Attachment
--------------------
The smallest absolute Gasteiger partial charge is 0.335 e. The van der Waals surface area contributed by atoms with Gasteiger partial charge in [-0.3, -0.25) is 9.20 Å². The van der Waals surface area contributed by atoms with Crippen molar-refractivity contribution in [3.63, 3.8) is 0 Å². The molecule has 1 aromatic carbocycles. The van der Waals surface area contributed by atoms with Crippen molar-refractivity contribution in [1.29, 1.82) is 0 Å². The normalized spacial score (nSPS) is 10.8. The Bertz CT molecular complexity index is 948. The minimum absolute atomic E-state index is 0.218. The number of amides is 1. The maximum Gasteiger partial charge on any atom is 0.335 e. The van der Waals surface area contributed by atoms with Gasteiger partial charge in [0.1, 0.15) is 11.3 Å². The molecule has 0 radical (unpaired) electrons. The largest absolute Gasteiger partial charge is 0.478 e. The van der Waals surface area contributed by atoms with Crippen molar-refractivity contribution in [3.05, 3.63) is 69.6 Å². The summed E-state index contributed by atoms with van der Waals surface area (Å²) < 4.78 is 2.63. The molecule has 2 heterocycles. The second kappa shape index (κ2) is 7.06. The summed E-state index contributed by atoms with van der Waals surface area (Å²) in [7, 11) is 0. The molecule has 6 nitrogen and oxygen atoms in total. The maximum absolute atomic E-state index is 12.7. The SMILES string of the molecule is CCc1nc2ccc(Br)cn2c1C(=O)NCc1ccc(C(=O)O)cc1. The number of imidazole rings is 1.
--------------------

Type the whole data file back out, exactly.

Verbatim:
The smallest absolute Gasteiger partial charge is 0.335 e. The van der Waals surface area contributed by atoms with Gasteiger partial charge in [-0.3, -0.25) is 9.20 Å². The van der Waals surface area contributed by atoms with Crippen molar-refractivity contribution in [3.63, 3.8) is 0 Å². The molecule has 1 aromatic carbocycles. The van der Waals surface area contributed by atoms with Crippen molar-refractivity contribution in [1.29, 1.82) is 0 Å². The normalized spacial score (nSPS) is 10.8. The Bertz CT molecular complexity index is 948. The minimum absolute atomic E-state index is 0.218. The number of amides is 1. The maximum Gasteiger partial charge on any atom is 0.335 e. The van der Waals surface area contributed by atoms with Gasteiger partial charge in [0.1, 0.15) is 11.3 Å². The molecule has 0 radical (unpaired) electrons. The largest absolute Gasteiger partial charge is 0.478 e. The van der Waals surface area contributed by atoms with Crippen molar-refractivity contribution in [3.05, 3.63) is 69.6 Å². The summed E-state index contributed by atoms with van der Waals surface area (Å²) < 4.78 is 2.63. The molecule has 2 heterocycles. The second kappa shape index (κ2) is 7.06. The summed E-state index contributed by atoms with van der Waals surface area (Å²) in [7, 11) is 0. The molecule has 6 nitrogen and oxygen atoms in total. The maximum absolute atomic E-state index is 12.7. The SMILES string of the molecule is CCc1nc2ccc(Br)cn2c1C(=O)NCc1ccc(C(=O)O)cc1. The number of imidazole rings is 1.